Begin Streamlining Your Team’s Processes with Mapping

Is your business facing any of these issues?

Customer complaints about product quality, Customer complaints about poor service, Frustrated colleagues, Duplicated work, Work not done, Wasted resources & Production bottlenecks.

It may be time to update some of your processes. Here’s how to get started. 

Once you’ve discovered in which area the breakdown occurred and identified the processes involved, you’ll have to determine which process (or processes) are causing the issue.  When you decide which one you want to tackle first, begin by documenting each step in the current process.

Two useful tools are the Flowchart and the Swim Lane Diagram. These tools show the steps in the process visually.

Flow Charts

Flow charts are the more familiar of the two. They are easy-to-understand diagrams that show how the steps in a process fit together in the proper sequence. Their simplicity makes them useful tools for communicating how processes work, and for documenting how to do a particular job. They can be a good planning and analysis tool as well. Sometimes just the act of mapping out a process using a flow chart can clarify your understanding of it. And that can help you make improvement, too

Team leaders and supervisors often use Flow Charts to record the sequence of tasks in a particular process. It is often used in a training setting to help new or inexperienced team members understand the process, and complete activities in the right order.

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Swim Lane Diagrams

Swim lane diagrams are slightly more complex than flowcharts. They were proposed by Geary Rummler and Alan Brache in their 1990 book, Improving Processes. This diagramming method allows you to plot and trace processes, and especially the interconnections between processes, departments and teams.

The unique feature of Rummler-Brache charts is the use of horizontal rows across the diagram page. Picture a swim meet where each swimmer has his or her own “swim lane.”  Using this diagramming method, each “swim lane” indicates an individual, a team, a department, or any other organizational unit. They are a great tool to help discover processing gaps and inefficiencies, with the added advantage of focusing on those high risk interconnections between departments and teams. This can help you spot more clearly any “hand-off” issues between responsible parties.

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With both mapping methods it’s important to explore each phase in detail, as some processes may contain sub-steps that you’re not aware of. Consult people who use the process regularly to ensure that you don’t overlook anything important.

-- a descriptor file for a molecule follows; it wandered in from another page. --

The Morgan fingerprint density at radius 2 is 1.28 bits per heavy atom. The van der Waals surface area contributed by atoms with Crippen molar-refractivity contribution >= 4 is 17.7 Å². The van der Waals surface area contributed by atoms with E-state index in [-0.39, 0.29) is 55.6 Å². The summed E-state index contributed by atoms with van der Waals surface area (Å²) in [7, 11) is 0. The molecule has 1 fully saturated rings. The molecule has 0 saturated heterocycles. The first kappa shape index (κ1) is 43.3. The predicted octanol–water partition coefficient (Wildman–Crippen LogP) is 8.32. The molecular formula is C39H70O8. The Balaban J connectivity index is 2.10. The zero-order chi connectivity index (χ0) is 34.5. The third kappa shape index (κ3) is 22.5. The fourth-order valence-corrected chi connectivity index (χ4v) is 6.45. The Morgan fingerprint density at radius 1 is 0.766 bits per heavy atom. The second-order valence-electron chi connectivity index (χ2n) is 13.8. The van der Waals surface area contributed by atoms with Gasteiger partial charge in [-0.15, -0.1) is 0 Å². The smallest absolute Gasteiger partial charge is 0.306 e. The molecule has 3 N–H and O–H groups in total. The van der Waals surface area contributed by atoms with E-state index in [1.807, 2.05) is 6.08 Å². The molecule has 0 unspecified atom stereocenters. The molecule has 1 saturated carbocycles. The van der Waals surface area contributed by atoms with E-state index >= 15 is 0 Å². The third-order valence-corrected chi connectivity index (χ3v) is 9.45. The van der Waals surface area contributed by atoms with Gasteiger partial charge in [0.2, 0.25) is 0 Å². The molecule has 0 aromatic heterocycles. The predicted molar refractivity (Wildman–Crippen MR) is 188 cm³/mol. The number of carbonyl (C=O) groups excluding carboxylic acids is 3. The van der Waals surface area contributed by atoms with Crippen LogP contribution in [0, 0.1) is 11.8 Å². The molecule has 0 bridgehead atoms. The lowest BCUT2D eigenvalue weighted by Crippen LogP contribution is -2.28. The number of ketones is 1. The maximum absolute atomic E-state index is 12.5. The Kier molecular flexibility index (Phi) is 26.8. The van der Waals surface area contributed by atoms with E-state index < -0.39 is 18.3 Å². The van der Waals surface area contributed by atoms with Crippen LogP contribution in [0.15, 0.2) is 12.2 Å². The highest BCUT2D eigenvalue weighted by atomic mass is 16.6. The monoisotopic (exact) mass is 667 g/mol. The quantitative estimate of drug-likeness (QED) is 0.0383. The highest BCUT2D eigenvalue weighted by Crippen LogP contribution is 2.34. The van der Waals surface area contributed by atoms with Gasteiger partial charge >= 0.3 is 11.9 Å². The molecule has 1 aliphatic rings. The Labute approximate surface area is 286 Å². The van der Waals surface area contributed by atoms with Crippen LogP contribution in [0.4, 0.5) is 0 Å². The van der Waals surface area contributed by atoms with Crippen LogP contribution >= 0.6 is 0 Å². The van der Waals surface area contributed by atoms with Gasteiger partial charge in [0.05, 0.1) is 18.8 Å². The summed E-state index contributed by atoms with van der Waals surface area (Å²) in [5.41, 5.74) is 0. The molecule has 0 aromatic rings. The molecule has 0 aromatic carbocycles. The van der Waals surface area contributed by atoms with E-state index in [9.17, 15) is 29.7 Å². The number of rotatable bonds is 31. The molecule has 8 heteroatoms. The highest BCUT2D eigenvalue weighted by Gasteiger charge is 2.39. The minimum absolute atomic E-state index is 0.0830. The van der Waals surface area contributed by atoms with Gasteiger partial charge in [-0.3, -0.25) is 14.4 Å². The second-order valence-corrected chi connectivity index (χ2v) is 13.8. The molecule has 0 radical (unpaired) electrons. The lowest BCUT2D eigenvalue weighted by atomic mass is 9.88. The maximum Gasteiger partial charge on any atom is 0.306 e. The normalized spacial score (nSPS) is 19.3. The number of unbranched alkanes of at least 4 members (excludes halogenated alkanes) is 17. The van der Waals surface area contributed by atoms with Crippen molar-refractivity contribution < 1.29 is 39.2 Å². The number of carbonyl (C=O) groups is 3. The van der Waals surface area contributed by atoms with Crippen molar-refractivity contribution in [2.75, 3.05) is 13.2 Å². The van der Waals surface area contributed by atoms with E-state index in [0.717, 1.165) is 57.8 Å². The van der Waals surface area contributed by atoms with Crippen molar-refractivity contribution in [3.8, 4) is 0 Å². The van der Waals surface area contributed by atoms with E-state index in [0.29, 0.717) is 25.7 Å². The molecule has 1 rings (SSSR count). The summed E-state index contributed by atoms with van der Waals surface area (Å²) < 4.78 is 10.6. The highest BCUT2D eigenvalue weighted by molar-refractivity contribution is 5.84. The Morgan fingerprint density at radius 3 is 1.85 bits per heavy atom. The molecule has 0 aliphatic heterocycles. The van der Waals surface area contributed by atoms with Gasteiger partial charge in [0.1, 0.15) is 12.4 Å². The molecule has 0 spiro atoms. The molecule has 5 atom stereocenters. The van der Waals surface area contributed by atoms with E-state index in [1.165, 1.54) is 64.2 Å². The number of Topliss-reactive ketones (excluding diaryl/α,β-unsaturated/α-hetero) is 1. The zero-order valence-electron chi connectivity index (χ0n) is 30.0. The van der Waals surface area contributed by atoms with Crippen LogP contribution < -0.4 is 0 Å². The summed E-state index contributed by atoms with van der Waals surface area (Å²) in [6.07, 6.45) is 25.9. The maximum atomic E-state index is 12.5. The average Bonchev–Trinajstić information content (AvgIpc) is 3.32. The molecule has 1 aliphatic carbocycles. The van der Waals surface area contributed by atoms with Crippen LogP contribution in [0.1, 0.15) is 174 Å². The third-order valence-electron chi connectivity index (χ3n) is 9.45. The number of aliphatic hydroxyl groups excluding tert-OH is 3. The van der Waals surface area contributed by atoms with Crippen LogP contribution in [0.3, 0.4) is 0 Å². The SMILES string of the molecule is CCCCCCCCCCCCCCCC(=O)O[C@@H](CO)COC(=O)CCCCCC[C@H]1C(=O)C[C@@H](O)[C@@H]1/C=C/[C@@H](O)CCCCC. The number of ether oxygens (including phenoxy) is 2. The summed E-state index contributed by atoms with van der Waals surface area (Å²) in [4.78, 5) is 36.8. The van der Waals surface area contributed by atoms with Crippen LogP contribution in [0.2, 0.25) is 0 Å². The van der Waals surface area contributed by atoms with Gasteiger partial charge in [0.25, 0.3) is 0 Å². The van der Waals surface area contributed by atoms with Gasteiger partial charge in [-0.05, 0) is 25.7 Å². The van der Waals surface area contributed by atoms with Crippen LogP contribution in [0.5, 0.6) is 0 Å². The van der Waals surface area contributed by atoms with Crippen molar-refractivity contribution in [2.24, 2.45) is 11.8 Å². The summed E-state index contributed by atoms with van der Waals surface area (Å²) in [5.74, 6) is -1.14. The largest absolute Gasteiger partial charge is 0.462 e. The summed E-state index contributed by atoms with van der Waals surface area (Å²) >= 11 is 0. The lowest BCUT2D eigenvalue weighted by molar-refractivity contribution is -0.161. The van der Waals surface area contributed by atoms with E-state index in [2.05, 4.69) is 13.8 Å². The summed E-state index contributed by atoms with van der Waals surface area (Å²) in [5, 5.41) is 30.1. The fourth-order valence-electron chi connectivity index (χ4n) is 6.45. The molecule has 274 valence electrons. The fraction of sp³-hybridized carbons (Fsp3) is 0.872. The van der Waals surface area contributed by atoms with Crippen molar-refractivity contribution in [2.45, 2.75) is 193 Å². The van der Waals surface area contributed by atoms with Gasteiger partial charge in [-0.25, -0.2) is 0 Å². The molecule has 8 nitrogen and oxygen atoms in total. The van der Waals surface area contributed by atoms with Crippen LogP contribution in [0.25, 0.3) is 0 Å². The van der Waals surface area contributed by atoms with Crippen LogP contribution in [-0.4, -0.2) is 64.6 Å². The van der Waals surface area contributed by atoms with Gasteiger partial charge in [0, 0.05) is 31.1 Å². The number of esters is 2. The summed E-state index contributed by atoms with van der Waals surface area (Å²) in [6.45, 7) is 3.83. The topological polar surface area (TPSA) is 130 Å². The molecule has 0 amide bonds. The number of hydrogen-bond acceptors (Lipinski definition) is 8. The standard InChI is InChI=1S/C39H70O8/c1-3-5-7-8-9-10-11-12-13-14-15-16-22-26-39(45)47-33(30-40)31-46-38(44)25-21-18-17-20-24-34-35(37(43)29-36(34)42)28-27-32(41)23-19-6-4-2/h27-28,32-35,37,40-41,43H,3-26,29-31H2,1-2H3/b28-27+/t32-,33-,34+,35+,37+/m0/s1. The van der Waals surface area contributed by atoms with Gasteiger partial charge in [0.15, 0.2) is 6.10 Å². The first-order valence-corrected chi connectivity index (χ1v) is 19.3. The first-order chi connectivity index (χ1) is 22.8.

The Microsoft Office Suite has several applications (PowerPoint, Excel, Visio) that can help you create process charts and there are add-ons available in the marketplace that can make the job even easier.

Visual Integrators can help you eliminate inefficiencies and simplify your business by automating your office processes. Call today to find out how!

Visual Integrators

753 Sussex Ct, Sykesville, MD 21784

(410) 549-9685

Creating a Watermark in Adobe Acrobat

What is a watermark?

watermark is text or an image that appears either in front of or behind existing document content. It is integrated into your PDF pages as a fixed element. For example, you could apply a “Confidential” watermark to pages with sensitive information.

Why use a watermark in your PDFs?

A watermark can be an easy way to enhance the appearance of the document by adding a seal, logo, or image to the background of your text. Or you may want to add a text watermark to a document like Draft, Confidential, or Do Not Copy to protect information. Watermarks like DRAFT and FINAL COPY are especially useful when collaborating on a document with others.  Watermarks can also be used to discourage those who would borrow the document without authorization. This is very commonly done with photographs. Ultimately, the watermark feature in Adobe Acrobat is a great tool for communicating additional information.

You can add also multiple watermarks to one or more PDFs, but you must add each watermark separately and you can specify the page or range of pages on which each watermark appears.

Here’s how do create a watermark in Adobe Acrobat XI

  1. Select Tools > Pages.
  2. Under the Edit Page Design heading, select Watermark > Add Watermark.
  3. Configure the desired watermark settings.

NOTE: You can use the Save Setting button to save and name watermark settings for use again in the future.

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4. Click on Page Range Options and select the desired page range.

Page Range Options

5. Click OK

6. Click on Appearance Options and check the appropriate boxes.

Appearance Options

7. Click OK.

8. Click OK again to apply your watermark.

Finished product.


If you want to add a photo or picture as a watermark, only PDF, JPEG, and BMP images can be used as watermarks in Adobe Acrobat.


These document watermarks are not to be confused with Digital Watermarks whereby identifying data is woven into media content such as images, movies, music or programming, giving those objects a unique, digital identity that can be used for a variety of valuable applications. Imperceptible to the human senses yet easily recognized by special software detectors, a digital watermark remains constant even through recording, manipulation and editing, compression and decompression, encryption, decryption and broadcast — without affecting the quality of the content.